Well, well, I think our “Where is the Love?” blog struck a cord with many readers. Below is a tidbit (with permission) from Tom Hanley in DC. If you have any “Love Stories” (i.e., anecdotes of abusive, obnoxious, over-the-top negotiation behavior) you’d like to share, please email me or Larry and we’ll post some of the “Best of…” This could get pretty interesting.
Monthly Archives: September 2004
Where is the Love?
For those of you who’ve yet to hear this outrageous voicemail message that has been whizzing around the internet for the past couple of weeks. The voice message purports to be from opposing counsel over comments made to a draft agreement. Give it a listen but I must warn you to close your door and be prepared for a few choice F-Bombs.
What’s up with this guy? Bad hair day? Last time I checked, ranting, raving, and threats to make the life of other side’s lawyer a “living hell” just isn’t on Dale Carnegie’s list.
For the purposes of this blog, let’s refer to this ranting, condescending, obnoxious, cocky-for-no-apparent-reason jerk, Terminator-Mini-Me as “A-H” (I’ll let you guess what that stands for).
Let’s get past the questions about his lack of civility and ask: Is A-H’s negotiating style effective?
Even assuming that the “ends-justify-the-means” camp is right (and that’s a HUGE assumption that I don’t necessarily agree with), I just don’t think that berating and intimidation is in his client’s best interests. In fact, I think A-H’s tactics virtually guarantee blowback – and even blow up. So my answer is “no.”
If you back someone into a corner, that person will most likely become entrenched in his or her position just to prove he’s right (or to piss you off). Lawyers are generally a competitive lot (as are our clients). We like to win. As such, the prospects for deal-gridlock are very high when egos go unchecked. A-H’s ego needed some checking. (I understand that A-H is a 7-8 year associate, what he really needed was parental supervision.)
In any event, my guess is that the deal maker’s ego has Sickle Cell Anemia qualities as the silent killer of many deals. I’ve been involved in one too many deals where the tipping point rested on keeping a lawyer’s ego in check.
We all have egos, so for the sake of your client’s deal, the $64K question is “how do you keep egos from killing your deal?” Your guess is as good as mine.
I note that a tactical show of anger may sometimes be effective but it’s dangerous in the wrong hands (I’m inclined to say that A-H’s hands are wrong).
On the other hand, did the recipient of message set A-H off by being condescending on the treatment of A-H’s comments. Did the recipient treat A-H like a stepchild by summarily dismissing A-H’s comments as trivial. So how does A-H look to his client when opposing counsel summarily rejects his intellectual work-of-art? Can you feel the onset of deal rigor mortis…?
Lastly, are “gentlemen dealmakers” going the way of the dinosaurs? I don’t think so. In fact, most of us can be (and are) professional and civil while still being strong, assertive advocates for our client’s interests.
So, being an “A-H” doesn’t make you a deal maker – in fact, it makes you a deal killer. As a senior partner told me a long time ago: At the end of the day, all you have is your reputation.
The Whole Truth…
School’s back and so am I with a recent case that will grab your attention (it certainly grabbed mine).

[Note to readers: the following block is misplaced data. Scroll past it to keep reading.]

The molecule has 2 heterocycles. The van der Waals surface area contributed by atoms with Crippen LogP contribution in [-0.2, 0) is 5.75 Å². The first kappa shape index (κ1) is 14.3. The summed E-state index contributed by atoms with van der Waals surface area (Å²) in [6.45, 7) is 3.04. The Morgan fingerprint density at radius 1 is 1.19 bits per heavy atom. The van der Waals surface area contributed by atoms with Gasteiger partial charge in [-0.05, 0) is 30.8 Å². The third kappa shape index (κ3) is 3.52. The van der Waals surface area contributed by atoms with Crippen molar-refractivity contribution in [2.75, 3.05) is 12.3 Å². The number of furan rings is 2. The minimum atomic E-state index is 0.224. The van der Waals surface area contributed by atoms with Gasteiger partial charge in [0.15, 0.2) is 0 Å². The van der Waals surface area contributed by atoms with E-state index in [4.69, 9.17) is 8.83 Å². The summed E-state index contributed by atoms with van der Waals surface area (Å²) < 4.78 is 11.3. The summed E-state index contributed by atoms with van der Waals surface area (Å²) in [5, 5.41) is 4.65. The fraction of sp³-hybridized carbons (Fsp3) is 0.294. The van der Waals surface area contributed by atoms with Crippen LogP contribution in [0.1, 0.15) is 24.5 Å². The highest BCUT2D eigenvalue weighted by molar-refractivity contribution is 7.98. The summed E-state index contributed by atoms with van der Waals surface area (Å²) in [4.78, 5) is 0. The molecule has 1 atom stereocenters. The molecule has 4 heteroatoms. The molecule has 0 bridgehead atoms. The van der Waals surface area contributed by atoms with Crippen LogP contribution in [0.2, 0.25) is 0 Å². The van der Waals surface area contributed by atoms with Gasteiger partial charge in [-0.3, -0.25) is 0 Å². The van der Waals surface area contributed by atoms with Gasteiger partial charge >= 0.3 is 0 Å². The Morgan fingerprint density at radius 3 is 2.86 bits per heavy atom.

Check out Vega v. Jones Day (2004 WL 1719279 (Cal. App. 2 Dist)). A copy of the opinion has been posted in the “Mergers & Acquisitions” Practice Area.
The facts: Plaintiff was a shareholder of target in an acquisition in which P received shares of buyer’s stock. P claimed that Jones Day, buyer’s counsel, defrauded P by actively concealing the terms of one of those infamous “toxic preferred stock” financings that was done between signing and closing of the acquisition agreement. Instead of providing a previously prepared supplemental disclosure schedule that “clearly described and properly disclosed” the toxic provisions, buyer’s counsel delivered a “sanitized” version that did not include the toxic provisions. JD also made statements to the effect that this financing was “no big deal,” “nothing unusual,”and “standard.” Two weeks before the closing, JD filed the Certificate of Designations with the Delaware Secretary of State.
P sued JD for fraud and negligent misrepresentation. JD’s defense was that, as opposing counsel, it had no duty to disclose to target, P (a target shareholder), or target’s counsel.
The Court didn’t buy JD’s defense and held that, once JD “specifically undertook to disclose the transaction, and having done so, [JD] is not at liberty to conceal a material term. Even where no duty to disclose would otherwise exist, ‘where one does speak he must speak the whole truth to the end that he does not conceal any facts which materially qualify those stated…”
Can you say “Ouch!”?
How many times have you delivered disclosure schedules that contained a one-line reference to a set of closing docs that evidence an otherwise complex transaction? In light of Vega, can you sleep at night knowing that you’ve “properly disclosed.” What happened to caveat emptor and opposing counsel’s obligation to its client to figure out what’s in that stack of documents? Is the Vega court is saying that the Ragu Approach (“it’s in there!”) just isn’t enough and that you must not only put the “material facts” under someone’s nose but you must also wave a your arms and yell “HEY BUDDY, LOOK HERE!”?
The opinion has many more pearls of wisdom that will make you do a double take (e.g., the fact that the Certificate of Designation was publicly available wasn’t good enough). Take a look at it.
On the other hand, maybe I’m just over-reacting because the Court’s just reminding us of what our mommies always told us: “Now sweetie, it’s not nice to tell stories…”